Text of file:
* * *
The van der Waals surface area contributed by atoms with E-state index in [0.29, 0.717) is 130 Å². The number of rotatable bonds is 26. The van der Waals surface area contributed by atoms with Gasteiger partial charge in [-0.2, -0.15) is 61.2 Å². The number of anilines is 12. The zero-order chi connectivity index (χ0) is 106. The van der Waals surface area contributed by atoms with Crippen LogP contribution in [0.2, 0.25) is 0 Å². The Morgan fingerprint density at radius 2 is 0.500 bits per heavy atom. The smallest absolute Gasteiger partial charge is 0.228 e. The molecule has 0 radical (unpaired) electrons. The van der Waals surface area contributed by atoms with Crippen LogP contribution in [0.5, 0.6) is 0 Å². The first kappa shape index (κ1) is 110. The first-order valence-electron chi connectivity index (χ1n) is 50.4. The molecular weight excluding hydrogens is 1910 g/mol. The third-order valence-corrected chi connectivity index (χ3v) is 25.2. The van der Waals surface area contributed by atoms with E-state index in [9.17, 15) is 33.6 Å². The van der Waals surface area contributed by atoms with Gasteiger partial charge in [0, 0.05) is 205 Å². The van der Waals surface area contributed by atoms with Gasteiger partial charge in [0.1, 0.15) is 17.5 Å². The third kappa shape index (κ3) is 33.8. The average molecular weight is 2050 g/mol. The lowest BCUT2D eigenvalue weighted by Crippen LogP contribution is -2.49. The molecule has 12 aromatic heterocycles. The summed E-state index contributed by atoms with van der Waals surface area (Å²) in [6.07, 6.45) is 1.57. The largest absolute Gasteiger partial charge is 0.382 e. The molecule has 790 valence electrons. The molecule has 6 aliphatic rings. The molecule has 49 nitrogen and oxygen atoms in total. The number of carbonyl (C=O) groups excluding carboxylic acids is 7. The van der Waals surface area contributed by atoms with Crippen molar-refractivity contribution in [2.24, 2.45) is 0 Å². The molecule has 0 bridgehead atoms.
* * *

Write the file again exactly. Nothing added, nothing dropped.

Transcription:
The van der Waals surface area contributed by atoms with E-state index in [0.29, 0.717) is 130 Å². The number of rotatable bonds is 26. The van der Waals surface area contributed by atoms with Gasteiger partial charge in [-0.2, -0.15) is 61.2 Å². The number of anilines is 12. The zero-order chi connectivity index (χ0) is 106. The van der Waals surface area contributed by atoms with Crippen LogP contribution in [0.2, 0.25) is 0 Å². The Morgan fingerprint density at radius 2 is 0.500 bits per heavy atom. The smallest absolute Gasteiger partial charge is 0.228 e. The molecule has 0 radical (unpaired) electrons. The van der Waals surface area contributed by atoms with Crippen LogP contribution in [0.5, 0.6) is 0 Å². The first kappa shape index (κ1) is 110. The first-order valence-electron chi connectivity index (χ1n) is 50.4. The molecular weight excluding hydrogens is 1910 g/mol. The third-order valence-corrected chi connectivity index (χ3v) is 25.2. The van der Waals surface area contributed by atoms with E-state index in [9.17, 15) is 33.6 Å². The van der Waals surface area contributed by atoms with Gasteiger partial charge in [0, 0.05) is 205 Å². The van der Waals surface area contributed by atoms with Gasteiger partial charge in [0.1, 0.15) is 17.5 Å². The third kappa shape index (κ3) is 33.8. The average molecular weight is 2050 g/mol. The lowest BCUT2D eigenvalue weighted by Crippen LogP contribution is -2.49. The molecule has 12 aromatic heterocycles. The summed E-state index contributed by atoms with van der Waals surface area (Å²) in [6.07, 6.45) is 1.57. The largest absolute Gasteiger partial charge is 0.382 e. The molecule has 790 valence electrons. The molecule has 6 aliphatic rings. The molecule has 49 nitrogen and oxygen atoms in total. The number of carbonyl (C=O) groups excluding carboxylic acids is 7. The van der Waals surface area contributed by atoms with Crippen molar-refractivity contribution in [2.24, 2.45) is 0 Å². The molecule has 0 bridgehead atoms.